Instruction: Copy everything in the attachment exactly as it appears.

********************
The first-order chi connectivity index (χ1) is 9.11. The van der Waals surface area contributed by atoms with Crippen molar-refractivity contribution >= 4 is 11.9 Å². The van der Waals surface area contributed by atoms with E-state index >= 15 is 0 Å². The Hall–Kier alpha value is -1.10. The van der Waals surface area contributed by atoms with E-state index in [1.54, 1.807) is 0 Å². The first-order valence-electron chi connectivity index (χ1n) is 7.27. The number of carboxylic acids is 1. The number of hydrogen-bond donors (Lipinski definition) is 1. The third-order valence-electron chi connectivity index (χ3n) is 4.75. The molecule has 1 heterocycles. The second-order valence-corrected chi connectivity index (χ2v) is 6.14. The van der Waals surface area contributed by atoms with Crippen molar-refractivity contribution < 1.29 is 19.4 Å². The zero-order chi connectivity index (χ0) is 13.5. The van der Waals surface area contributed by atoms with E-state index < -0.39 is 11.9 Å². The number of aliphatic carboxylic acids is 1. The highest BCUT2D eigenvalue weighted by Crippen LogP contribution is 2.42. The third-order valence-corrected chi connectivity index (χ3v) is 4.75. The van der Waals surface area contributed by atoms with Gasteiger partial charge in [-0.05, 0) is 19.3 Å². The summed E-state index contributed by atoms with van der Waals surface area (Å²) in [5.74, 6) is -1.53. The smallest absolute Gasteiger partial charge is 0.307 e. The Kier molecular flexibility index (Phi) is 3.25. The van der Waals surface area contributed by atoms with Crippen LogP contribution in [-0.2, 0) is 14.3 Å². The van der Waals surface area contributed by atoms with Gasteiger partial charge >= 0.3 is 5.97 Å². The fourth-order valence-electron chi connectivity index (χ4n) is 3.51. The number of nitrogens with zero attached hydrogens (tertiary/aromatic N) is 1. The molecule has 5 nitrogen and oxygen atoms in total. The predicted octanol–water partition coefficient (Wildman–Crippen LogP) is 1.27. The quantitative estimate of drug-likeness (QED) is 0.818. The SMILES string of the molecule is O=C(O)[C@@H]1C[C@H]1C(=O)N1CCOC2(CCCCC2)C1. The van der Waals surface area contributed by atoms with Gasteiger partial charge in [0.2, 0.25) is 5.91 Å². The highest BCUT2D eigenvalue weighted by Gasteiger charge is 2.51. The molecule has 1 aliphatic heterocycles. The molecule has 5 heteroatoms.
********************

The first-order chi connectivity index (χ1) is 9.11. The van der Waals surface area contributed by atoms with Crippen molar-refractivity contribution >= 4 is 11.9 Å². The van der Waals surface area contributed by atoms with E-state index >= 15 is 0 Å². The Hall–Kier alpha value is -1.10. The van der Waals surface area contributed by atoms with E-state index in [1.54, 1.807) is 0 Å². The first-order valence-electron chi connectivity index (χ1n) is 7.27. The number of carboxylic acids is 1. The number of hydrogen-bond donors (Lipinski definition) is 1. The third-order valence-electron chi connectivity index (χ3n) is 4.75. The molecule has 1 heterocycles. The second-order valence-corrected chi connectivity index (χ2v) is 6.14. The van der Waals surface area contributed by atoms with Crippen molar-refractivity contribution < 1.29 is 19.4 Å². The zero-order chi connectivity index (χ0) is 13.5. The van der Waals surface area contributed by atoms with E-state index < -0.39 is 11.9 Å². The number of aliphatic carboxylic acids is 1. The highest BCUT2D eigenvalue weighted by Crippen LogP contribution is 2.42. The third-order valence-corrected chi connectivity index (χ3v) is 4.75. The van der Waals surface area contributed by atoms with Gasteiger partial charge in [-0.05, 0) is 19.3 Å². The summed E-state index contributed by atoms with van der Waals surface area (Å²) in [5.74, 6) is -1.53. The smallest absolute Gasteiger partial charge is 0.307 e. The Kier molecular flexibility index (Phi) is 3.25. The van der Waals surface area contributed by atoms with Crippen LogP contribution in [-0.2, 0) is 14.3 Å². The van der Waals surface area contributed by atoms with Gasteiger partial charge >= 0.3 is 5.97 Å². The fourth-order valence-electron chi connectivity index (χ4n) is 3.51. The number of nitrogens with zero attached hydrogens (tertiary/aromatic N) is 1. The molecule has 5 nitrogen and oxygen atoms in total. The predicted octanol–water partition coefficient (Wildman–Crippen LogP) is 1.27. The quantitative estimate of drug-likeness (QED) is 0.818. The SMILES string of the molecule is O=C(O)[C@@H]1C[C@H]1C(=O)N1CCOC2(CCCCC2)C1. The van der Waals surface area contributed by atoms with Gasteiger partial charge in [0.2, 0.25) is 5.91 Å². The highest BCUT2D eigenvalue weighted by Gasteiger charge is 2.51. The molecule has 1 aliphatic heterocycles. The molecule has 5 heteroatoms.